In the end, “compiler” is the all-encompassing term for a program that takes code in one language and produces code in another, be it high-level or machine language — and yes, that means that pedentically an assembler is a compiler as well (but we don’t want to be pedantic, right? RIGHT?). And since we’re talking assembler, most C compilers do not generate executable machine code either: gcc produces assembly, which is then turned into machine code by gas. So gcc is a source-to-source compiler? Is Turbo Pascal more of a compiler than gcc? I could just as well add an output step in the Teal compiler to produce an executable in the output using the same techniques of the Pascal compilers of the 70s. I don’t think that would make it more or less of a compiler.

As you can see, the distinction of “what is a transpiler” reduces to “what is source code” or “what is a high-level language”, the latter especially having a very fuzzy definition, so in the end my sociological observation on the uses of “transpiler” vs. “compiler” tends to boil down to people’s prejudices of “what makes it a Real, Hardcore Compiler”. But being a “transpiler” or not doesn’t say anything about the project’s “hardcoreness” either — I’m sure the TypeScript compiler which generates JavaScript is a lot more complex than a lot of compilers out there which generate machine code.

🔗 Again on 0-based vs. 1-based indexing

André Garzia made a nice blog post called “Lua, a misunderstood language” recently, and unfortunately (but perhaps unsurprisingly) a bulk of HN comments on it was about the age-old 0-based vs. 1-based indexing debate. You see, Lua uses 1-based indexing, and lots of programmers claimed this is unnatural because “every other language out there” uses 0-based indexing.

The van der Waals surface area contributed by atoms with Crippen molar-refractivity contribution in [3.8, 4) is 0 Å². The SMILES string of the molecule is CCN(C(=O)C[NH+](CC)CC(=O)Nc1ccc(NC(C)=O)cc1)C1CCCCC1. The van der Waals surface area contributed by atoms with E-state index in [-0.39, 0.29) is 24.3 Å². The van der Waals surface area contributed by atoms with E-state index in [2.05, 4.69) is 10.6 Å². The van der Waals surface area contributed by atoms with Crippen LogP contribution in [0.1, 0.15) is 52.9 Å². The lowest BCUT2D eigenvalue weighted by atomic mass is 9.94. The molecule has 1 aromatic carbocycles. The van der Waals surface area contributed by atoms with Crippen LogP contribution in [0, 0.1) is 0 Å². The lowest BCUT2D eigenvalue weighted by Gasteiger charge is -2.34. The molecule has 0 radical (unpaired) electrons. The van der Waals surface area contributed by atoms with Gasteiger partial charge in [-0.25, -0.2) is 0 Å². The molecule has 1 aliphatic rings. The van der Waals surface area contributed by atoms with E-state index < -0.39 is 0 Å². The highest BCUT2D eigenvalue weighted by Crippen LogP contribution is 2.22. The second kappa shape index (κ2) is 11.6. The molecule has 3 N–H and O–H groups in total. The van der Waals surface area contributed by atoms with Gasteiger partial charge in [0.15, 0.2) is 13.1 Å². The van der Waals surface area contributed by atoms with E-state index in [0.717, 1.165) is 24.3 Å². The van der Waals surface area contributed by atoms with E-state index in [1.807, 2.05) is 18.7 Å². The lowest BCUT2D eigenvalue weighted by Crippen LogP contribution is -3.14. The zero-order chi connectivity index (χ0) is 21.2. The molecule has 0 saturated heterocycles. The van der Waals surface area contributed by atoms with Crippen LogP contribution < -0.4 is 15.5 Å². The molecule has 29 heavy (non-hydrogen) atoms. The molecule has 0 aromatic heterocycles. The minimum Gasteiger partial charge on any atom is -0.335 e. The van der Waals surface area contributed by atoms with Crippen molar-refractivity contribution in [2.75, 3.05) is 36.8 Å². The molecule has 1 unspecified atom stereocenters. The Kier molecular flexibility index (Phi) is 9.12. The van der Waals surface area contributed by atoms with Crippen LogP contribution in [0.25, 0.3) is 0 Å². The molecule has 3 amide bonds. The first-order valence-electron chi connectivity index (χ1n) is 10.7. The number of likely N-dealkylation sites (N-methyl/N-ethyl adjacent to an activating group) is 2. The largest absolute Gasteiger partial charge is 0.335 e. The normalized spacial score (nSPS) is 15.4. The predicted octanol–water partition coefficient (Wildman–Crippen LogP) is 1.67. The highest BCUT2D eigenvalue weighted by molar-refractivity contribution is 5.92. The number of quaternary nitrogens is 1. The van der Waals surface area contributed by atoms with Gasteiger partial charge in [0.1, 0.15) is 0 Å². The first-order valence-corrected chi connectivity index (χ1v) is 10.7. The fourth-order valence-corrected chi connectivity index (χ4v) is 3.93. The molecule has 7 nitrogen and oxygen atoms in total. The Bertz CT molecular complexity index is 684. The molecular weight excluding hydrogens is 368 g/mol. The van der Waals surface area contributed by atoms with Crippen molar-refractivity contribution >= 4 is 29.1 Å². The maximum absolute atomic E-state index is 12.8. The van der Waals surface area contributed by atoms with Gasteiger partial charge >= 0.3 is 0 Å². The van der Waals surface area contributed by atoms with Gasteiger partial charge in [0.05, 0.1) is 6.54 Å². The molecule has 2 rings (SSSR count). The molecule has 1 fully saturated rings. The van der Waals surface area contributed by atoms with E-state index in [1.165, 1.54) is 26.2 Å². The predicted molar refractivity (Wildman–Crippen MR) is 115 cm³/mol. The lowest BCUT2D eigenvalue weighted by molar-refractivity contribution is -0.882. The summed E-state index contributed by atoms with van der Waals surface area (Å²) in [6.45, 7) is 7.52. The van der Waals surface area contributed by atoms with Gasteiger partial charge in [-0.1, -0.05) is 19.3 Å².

I’ll brush aside quickly the fact that this is not true — 1-based indexing has a long history, all the way from Fortran, COBOL, Pascal, Ada, Smalltalk, etc. — and I’ll grant that the vast majority of popular languages in the industry nowadays are 0-based. So, let’s avoid the popularity contest and address the claim that 0-based indexing is “inherently better”, or worse, “more natural”.

It really shows how conditioned an entire community can be when they find the statement “given a list x, the first item in x is x[1], the second item in x is x[2]” to be unnatural. :) And in fact this is a somewhat scary thought about groupthink outside of programming even!

I guess I shouldn’t be surprised by groupthink coming from HN, but it was also alarming how a bunch of the HN comments gave nearly identical responses, all linking to the same writing by Dijkstra defending 0-based indexing as inherently better, as an implicit Appeal to Authority. (Well, I did read Dijkstra’s note years ago and wasn’t particularly convinced by it — not the first time I disagree with Dijkstra, by the way — but if we’re giving it extra weight for coming from one of our field’s legends, then the list of 1-based languages above gives me a much longer list of legends who disagree — not to mention standard mathematical notation which is rooted on a much greater history.)